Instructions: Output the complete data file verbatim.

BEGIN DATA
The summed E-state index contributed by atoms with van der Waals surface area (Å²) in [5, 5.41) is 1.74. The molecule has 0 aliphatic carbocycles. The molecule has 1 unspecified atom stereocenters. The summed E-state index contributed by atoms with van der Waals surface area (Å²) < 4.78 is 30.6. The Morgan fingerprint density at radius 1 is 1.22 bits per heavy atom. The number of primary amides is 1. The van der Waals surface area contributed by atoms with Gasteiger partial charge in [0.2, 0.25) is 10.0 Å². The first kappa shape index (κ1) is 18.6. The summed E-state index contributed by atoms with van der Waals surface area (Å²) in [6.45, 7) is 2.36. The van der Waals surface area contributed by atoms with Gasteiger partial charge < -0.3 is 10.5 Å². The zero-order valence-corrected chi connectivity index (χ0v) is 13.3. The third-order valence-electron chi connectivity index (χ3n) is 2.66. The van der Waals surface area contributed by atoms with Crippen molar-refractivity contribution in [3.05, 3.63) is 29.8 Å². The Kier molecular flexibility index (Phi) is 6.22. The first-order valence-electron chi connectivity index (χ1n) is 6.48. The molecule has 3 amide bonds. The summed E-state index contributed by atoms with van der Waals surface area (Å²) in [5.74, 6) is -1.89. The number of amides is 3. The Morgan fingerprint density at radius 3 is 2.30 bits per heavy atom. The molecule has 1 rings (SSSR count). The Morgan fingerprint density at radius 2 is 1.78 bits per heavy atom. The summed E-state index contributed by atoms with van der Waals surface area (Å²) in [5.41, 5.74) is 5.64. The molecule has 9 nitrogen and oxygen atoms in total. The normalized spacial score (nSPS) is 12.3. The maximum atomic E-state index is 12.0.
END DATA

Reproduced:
The summed E-state index contributed by atoms with van der Waals surface area (Å²) in [5, 5.41) is 1.74. The molecule has 0 aliphatic carbocycles. The molecule has 1 unspecified atom stereocenters. The summed E-state index contributed by atoms with van der Waals surface area (Å²) < 4.78 is 30.6. The Morgan fingerprint density at radius 1 is 1.22 bits per heavy atom. The number of primary amides is 1. The van der Waals surface area contributed by atoms with Gasteiger partial charge in [0.2, 0.25) is 10.0 Å². The first kappa shape index (κ1) is 18.6. The summed E-state index contributed by atoms with van der Waals surface area (Å²) in [6.45, 7) is 2.36. The van der Waals surface area contributed by atoms with Gasteiger partial charge < -0.3 is 10.5 Å². The zero-order valence-corrected chi connectivity index (χ0v) is 13.3. The third-order valence-electron chi connectivity index (χ3n) is 2.66. The van der Waals surface area contributed by atoms with Crippen molar-refractivity contribution in [3.05, 3.63) is 29.8 Å². The Kier molecular flexibility index (Phi) is 6.22. The first-order valence-electron chi connectivity index (χ1n) is 6.48. The molecule has 3 amide bonds. The summed E-state index contributed by atoms with van der Waals surface area (Å²) in [5.74, 6) is -1.89. The number of amides is 3. The Morgan fingerprint density at radius 3 is 2.30 bits per heavy atom. The molecule has 1 rings (SSSR count). The Morgan fingerprint density at radius 2 is 1.78 bits per heavy atom. The summed E-state index contributed by atoms with van der Waals surface area (Å²) in [5.41, 5.74) is 5.64. The molecule has 9 nitrogen and oxygen atoms in total. The normalized spacial score (nSPS) is 12.3. The maximum atomic E-state index is 12.0.